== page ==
Exchange Rate Policy and the Management of Official and Private Capital Flows in Africa
Catherine A Pattillo,
Stephen O'Connell (),
Christopher Adam () and
Edward F Buffie
No 04/216, IMF Working Papers from International Monetary Fund
We focus on the management of highly persistent shocks to aid flows, including PRSP-related increases in net inflows, in three “post-stabilization.” African economies with de jure flexible exchange rates. Such shocks have beneficent long-run effects, but when currency substitution is high they can produce dramatic macroeconomic management problems in the short run. What is the appropriate mix of money and exchange rate targeting in such cases, and what is the role of temporary sterilization? We analyze these issues in an intertemporal optimizing model that allows a portion of aid to be devoted to reducing the government’s seigniorage requirement. This creates a strong link between official aid flows and private capital flows. When the credibility of policymakers’ commitment to low inflation is firm, some degree of dirty floating, with little or no sterilization of increases in the monetary base, is the most attractive approach in the short run.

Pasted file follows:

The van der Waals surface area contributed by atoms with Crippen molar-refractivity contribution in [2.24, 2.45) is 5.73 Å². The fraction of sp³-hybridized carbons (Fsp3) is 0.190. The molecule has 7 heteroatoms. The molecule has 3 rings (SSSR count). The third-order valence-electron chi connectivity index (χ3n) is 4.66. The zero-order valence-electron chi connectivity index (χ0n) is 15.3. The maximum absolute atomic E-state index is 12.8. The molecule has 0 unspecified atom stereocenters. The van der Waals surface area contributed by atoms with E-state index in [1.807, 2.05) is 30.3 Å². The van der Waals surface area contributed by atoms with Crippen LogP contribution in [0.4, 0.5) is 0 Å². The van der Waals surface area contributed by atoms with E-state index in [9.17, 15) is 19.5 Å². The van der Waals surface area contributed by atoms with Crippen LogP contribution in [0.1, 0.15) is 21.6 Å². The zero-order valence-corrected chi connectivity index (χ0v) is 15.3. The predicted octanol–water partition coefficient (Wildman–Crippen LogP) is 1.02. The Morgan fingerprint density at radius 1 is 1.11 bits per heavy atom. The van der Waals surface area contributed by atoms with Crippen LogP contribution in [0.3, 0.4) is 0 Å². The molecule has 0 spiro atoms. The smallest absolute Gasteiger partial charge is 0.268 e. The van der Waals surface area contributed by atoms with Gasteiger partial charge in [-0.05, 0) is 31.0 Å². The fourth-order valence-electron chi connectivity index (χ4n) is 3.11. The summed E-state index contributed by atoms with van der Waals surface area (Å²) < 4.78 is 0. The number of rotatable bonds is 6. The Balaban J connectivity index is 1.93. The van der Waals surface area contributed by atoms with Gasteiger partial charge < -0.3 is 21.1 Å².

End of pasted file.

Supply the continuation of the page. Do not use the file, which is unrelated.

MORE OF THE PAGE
Keywords: Africa; Aid; Currency substitution; Development assistance; Exchange rate policy; Sterilization, Seigniorage, exchange rate, inflation, real exchange rate, foreign exchange, price level, (search for similar items in EconPapers)
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Journal Article: Exchange Rate Policy and the Management of Official and Private Capital Flows in Africa (2004)
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